How to use Twitter as a Powerful Idea Discovery Tool

Twitter can be a powerful tool for developing breakthrough ideas. In fact, it's one of the best tools for exposing you to new ideas, insights and trends. Unfortunately, it has gained a reputation as a place where narcissistic people talk about the glorious minutiae of their lives - such as, "Guess what I'm having for breakfast?" There is some of that, of course, but it is also a vibrant community where people share some amazing ideas and resources.

Here’s how to make Twitter work for you as an ideation tool (of course, you will need to sign up for a Twitter account to make these tactics work for you):

Step 1: Determine what you’re looking for

Brainstorm a list of keywords and phrases around the challenge you’re facing or  the problem you’re trying to solve.

Step 2: Listen

Monitor the conversations on these topics by setting up searches on your keywords and phrases in your Twitter program. For example, in TweetDeck, simply click on the magnifying glass icon in the toolbar and type your keyword into the search form. The program will create a new column containing a stream of tweets on that topic.  In HootSuite, another popular Twitter client that I use regularly, you can do this by clicking on the “add column” button, selecting the search tab and typing in your search term. Just like TweetDeck, HootSuite will create a new column dedicated to this search term. This is a powerful way to use Twitter, but my gut feeling is that many Twitter users never use this capability. You need to be deliberate, connecting yourself with the people and ideas you seek. Twitter searches are a key way to do this.

An alternative to these programs is to visit the Twitter search page and performing your keyword searches there. The disadvantage of this approach is that there is no way to store your searches. The advantage is that, by clicking on the “advanced search” link, you can conduct some very focused searches, based on words (multiple keywords, including and excluding specific terms, exact phrases and more), people, places, attitudes, dates and other attributes. Instead of storing your searches, the Twitter search page does enable you to set up an RSS feed to access them. So if you’re using an RSS reader to keep up with new developments in your industry or profession, you may find this to be a great solution for you.

As you monitor your new “tweet streams,” analyze what people are talking about. What do they seem to be concerned about? What’s challenging them? What problems or inconveniences are they facing? What “pain points” are they talking about? More importantly, what do their tweets imply about their needs? Making these inferences or connections can be a great source of new ideas.

Your tweet streams are also an excellent way to discover interesting new people to follow on Twitter. You can also use Twitter directories like Twellow and WeFollow to locate subject matter experts and add them to the list of people you’re following. Ideally, you’ve chosen these people because they appear to be thought leaders in the topics you’re most concerned about. What are they talking about? What important resource links are they providing to their followers? As time permits, visit their Twitter pages and look at the lists of people they’re following. This will lead you to even more interesting people and ideas.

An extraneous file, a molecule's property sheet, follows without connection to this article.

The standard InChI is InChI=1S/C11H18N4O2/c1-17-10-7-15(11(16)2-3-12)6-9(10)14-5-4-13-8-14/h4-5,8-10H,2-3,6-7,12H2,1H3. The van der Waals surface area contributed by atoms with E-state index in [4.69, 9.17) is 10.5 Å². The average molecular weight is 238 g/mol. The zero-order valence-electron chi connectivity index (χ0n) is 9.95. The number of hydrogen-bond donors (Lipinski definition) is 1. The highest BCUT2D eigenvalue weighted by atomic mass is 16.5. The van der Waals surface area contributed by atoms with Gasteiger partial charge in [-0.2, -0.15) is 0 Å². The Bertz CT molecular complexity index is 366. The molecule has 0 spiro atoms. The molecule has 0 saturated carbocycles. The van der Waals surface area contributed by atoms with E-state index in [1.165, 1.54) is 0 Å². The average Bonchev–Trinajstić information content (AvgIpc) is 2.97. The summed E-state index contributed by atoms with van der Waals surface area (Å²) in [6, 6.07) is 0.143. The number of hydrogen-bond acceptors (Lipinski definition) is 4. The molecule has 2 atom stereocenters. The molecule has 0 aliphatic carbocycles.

A bit of advice about following people on Twitter: Don’t go overboard. If you follow too many people, monitoring your tweet streams will resemble trying to drink from a fire hose. Be merciless about culling your list. If someone isn’t adding value to you or is tweeting a lot about topics that aren’t of interest to you, unfollow them.

As the list of people you’re following grows, keep it manageable by creating a sublist of the very best people within your niche, so you can quickly skim a filtered list containing only their tweets. I call my sublist of thought leaders “rockstars.” A professional acquaintance of mine calls his the “top 100″ list. Do what works for you. The idea is to set up lists that enable you to focus your analysis on the best people and ideas that meet your needs. By all means, continue to monitor the overall list of people you’re following. Don’t overlook the serendipity factor – ideas can come from anywhere. But they’re more likely to come from the thought leaders in your niche, so focus your efforts on them.

Finally, as time goes on, look for other keywords to add to your stored searches, based on the tweets of the thought leaders in your niche. If you’re not getting enough useful intelligence, you may need to cast a wider net with additional search terms, or find more thought leaders to follow.

Step 3: Interact

Once you’re comfortable with using Twitter and have created a core group of interesting people to follow, get involved. Ask questions designed to solicit the underlying needs of people. What’s inconvenient? What isn’t as easy as it needs to be? What could be better? What sucks? Listen for people’s “pain points,” the problems or challenges that you could potentially solve. As you post questions to Twitter, be sure to include your keyword or phrase somewhere in your tweet, so it shows up on the radar of others who are following this topic. And don’t forget to answer others’ questions, too. Twitter is all about being useful to others – you don’t have to give to get, but it certainly helps as you begin to build relationships within this fascinating new social medium.


By following these three steps, you will be exposing yourself to new ideas and insights, which should provide you with a wealth of opportunities. Happy tweeting!